Plans for a Transmission Project to Greece are Gaining Traction
A plan for a transmission project to bring electricity from Egypt and Israel to Greece is getting a new boost as Europe seeks to reduce its dependence on Russian energy.
Energy links from Egypt and Israel to Europe via Cyprus are seen as important for energy security amid deteriorating relations with Moscow, an EU ban on seaborne oil imports, and Russia cutting off gas supplies to some buyers in the region. One of the power transmission cable projects is planned to transport only green energy, helping the EU advance its €210 billion energy plan with renewable energy at its core.
Manos Manousakis, CEO of Greek grid operator ADMIE, said in an interview in Athens, “Connecting electricity to Europe from other sources will provide an opportunity to reduce Russian energy dependence. If Europe is to pursue green energy, then it cannot ignore the huge solar potential in North Africa and the Middle East.”
These projects have the potential to replace not only all of the gas Greece receives from Russia but also the supply from some neighboring countries. Surplus power passing through the transmission cables would be delivered to other parts of Europe and play a role in securing energy supplies. The large transmission line project to connect to Egypt is currently supported by the local government and Greek authorities and now requires EU funding.
Project developer Elica SA, part of Greece’s Copelouzos Group, has applied to include the power cables in the EU’s list of so-called projects of common interest, which would help secure permits and funding. The company estimates an investment of about 3.5 billion euros, and Greek banks and the European Investment Bank have already indicated their willingness to participate. ADMIE and the Egyptian Electricity Transmission Company are working together to design a direct path to mainland Greece.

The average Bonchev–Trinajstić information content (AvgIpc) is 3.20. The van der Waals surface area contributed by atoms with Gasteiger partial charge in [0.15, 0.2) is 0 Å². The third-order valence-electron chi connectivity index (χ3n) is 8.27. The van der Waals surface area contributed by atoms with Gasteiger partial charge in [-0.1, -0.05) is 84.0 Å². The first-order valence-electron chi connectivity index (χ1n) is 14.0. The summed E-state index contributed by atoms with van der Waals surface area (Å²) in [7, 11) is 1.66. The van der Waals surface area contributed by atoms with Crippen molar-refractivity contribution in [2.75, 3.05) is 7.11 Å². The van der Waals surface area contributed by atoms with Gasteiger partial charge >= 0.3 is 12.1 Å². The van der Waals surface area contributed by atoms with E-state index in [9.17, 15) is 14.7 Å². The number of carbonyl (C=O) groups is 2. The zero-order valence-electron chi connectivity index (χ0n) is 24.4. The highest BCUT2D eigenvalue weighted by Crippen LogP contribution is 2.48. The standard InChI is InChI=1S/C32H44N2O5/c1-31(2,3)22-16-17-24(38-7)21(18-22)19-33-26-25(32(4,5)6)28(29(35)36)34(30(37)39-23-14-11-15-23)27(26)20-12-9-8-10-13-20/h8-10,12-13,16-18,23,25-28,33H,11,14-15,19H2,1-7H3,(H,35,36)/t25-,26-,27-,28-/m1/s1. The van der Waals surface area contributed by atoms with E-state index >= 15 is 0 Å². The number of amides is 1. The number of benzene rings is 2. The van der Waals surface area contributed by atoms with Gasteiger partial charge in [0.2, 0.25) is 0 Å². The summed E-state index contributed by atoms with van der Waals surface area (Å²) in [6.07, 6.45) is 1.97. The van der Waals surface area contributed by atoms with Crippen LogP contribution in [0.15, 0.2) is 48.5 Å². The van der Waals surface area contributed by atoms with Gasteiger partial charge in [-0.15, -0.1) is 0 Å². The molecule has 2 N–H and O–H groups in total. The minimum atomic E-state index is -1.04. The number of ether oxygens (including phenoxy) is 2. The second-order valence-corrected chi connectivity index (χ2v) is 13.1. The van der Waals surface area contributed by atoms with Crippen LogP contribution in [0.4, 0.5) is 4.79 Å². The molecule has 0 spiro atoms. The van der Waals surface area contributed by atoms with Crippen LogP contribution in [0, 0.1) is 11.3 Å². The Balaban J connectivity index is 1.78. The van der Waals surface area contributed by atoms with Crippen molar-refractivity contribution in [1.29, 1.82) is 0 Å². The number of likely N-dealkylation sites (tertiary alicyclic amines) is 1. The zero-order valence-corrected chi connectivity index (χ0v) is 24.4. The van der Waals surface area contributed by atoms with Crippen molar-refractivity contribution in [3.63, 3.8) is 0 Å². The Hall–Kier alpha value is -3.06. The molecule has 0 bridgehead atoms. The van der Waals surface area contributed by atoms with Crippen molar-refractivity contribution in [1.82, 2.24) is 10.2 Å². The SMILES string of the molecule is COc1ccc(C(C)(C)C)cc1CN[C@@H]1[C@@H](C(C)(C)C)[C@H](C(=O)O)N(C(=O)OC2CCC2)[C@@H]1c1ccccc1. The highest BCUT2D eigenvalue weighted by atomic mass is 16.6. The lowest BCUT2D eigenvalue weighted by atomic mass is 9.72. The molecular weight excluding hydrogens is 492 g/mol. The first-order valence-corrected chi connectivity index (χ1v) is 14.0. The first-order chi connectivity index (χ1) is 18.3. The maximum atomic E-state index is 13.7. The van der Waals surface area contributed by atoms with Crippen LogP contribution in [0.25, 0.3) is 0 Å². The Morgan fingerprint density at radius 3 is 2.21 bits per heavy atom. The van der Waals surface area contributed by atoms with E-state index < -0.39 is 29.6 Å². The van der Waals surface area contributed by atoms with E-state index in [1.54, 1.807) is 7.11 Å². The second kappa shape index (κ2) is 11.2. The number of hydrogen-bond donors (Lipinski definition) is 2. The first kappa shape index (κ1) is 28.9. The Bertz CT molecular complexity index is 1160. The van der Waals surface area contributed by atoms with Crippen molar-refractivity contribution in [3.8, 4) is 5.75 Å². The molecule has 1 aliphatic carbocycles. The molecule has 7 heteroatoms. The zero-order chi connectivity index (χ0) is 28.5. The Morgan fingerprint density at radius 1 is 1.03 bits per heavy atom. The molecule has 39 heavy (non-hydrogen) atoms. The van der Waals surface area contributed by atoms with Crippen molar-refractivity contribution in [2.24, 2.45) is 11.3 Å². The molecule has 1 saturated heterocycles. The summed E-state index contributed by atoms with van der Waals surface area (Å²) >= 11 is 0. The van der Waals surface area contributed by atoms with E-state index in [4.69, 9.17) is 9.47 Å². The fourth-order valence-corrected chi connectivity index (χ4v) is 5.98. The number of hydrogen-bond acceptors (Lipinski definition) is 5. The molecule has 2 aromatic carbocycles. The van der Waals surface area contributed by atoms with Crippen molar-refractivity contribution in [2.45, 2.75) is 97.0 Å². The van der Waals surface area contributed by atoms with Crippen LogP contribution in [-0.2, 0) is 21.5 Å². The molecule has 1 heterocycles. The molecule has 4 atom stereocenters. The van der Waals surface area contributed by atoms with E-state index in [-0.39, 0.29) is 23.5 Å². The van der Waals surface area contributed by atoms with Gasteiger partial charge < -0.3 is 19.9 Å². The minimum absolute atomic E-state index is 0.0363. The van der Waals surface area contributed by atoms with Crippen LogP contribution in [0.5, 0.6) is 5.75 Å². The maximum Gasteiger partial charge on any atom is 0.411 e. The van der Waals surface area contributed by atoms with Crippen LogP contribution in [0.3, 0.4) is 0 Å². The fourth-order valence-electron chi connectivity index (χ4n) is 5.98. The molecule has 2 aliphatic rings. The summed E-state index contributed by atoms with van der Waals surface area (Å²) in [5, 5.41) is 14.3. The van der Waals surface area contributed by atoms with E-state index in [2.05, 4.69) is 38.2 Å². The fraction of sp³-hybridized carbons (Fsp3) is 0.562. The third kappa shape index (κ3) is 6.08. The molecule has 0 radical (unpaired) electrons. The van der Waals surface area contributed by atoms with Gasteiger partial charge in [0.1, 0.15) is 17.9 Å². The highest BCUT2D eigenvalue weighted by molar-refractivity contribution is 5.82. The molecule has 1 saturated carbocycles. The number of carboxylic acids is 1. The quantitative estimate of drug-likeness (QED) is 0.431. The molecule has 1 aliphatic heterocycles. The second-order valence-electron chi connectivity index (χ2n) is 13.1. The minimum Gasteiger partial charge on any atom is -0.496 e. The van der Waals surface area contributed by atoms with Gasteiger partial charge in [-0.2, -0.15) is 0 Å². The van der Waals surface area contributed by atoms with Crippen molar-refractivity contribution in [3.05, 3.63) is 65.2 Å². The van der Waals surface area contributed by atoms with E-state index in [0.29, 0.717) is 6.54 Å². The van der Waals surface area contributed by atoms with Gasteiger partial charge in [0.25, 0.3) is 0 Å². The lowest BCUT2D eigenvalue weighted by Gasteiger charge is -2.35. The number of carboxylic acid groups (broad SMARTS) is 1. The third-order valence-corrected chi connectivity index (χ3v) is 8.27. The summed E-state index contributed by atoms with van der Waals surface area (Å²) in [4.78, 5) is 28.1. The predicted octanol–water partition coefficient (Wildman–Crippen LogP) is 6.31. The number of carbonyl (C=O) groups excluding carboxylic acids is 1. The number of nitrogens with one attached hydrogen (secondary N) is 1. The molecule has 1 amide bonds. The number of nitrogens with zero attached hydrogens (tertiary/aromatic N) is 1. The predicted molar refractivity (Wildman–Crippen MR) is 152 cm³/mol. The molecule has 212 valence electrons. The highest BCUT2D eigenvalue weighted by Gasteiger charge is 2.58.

“The project requires European funding and it is hoped that an application for financing will be submitted to the European Commission within the next 12 months,” Manousakis said, adding that construction could begin as soon as approval is received and that the EU “will need to show flexibility in its traditionally rather slow approval process. “
The transmission project was reportedly first planned in 2008 but was delayed due to a change in government in Egypt. Based on the timeline for similar projects, a 3 GW capacity transmission project would take about six to eight years to complete.
ADMIE is also working to ensure that the infrastructure is upgraded and expanded to allow the transmission of excess power to other parts of Europe, Manousakis said. ADMIE and Italy’s Terna are studying the feasibility of the second connection of up to 1 GW between the two countries. It has also started to study a new connection with Albania and to expand the existing connection with North Macedonia. Additional connections between the European and Turkish power systems are also being studied.
A more advanced project, Manousakis said, is a Euro-Asian interconnector linking the power grids of Israel, Cyprus, and Greece. The 1,208-kilometer cable will be able to provide electricity produced using gas reserves from Cyprus and Israel as well as renewable energy sources.
The first phase of the project is expected to cost approximately €2.5 billion and will have a total transmission capacity of 1,000 MW, which will double after the next phase. Construction is due to be completed by the end of 2025, with commissioning in the first half of 2026.
The EU agreed in January to provide 657 million euros for the section connecting Cyprus to the Greek island of Crete. This amount is on top of the 100 million euros already allocated by the EU’s Renaissance Fund. Cyprus is currently the only EU member state that is not connected to the European grid.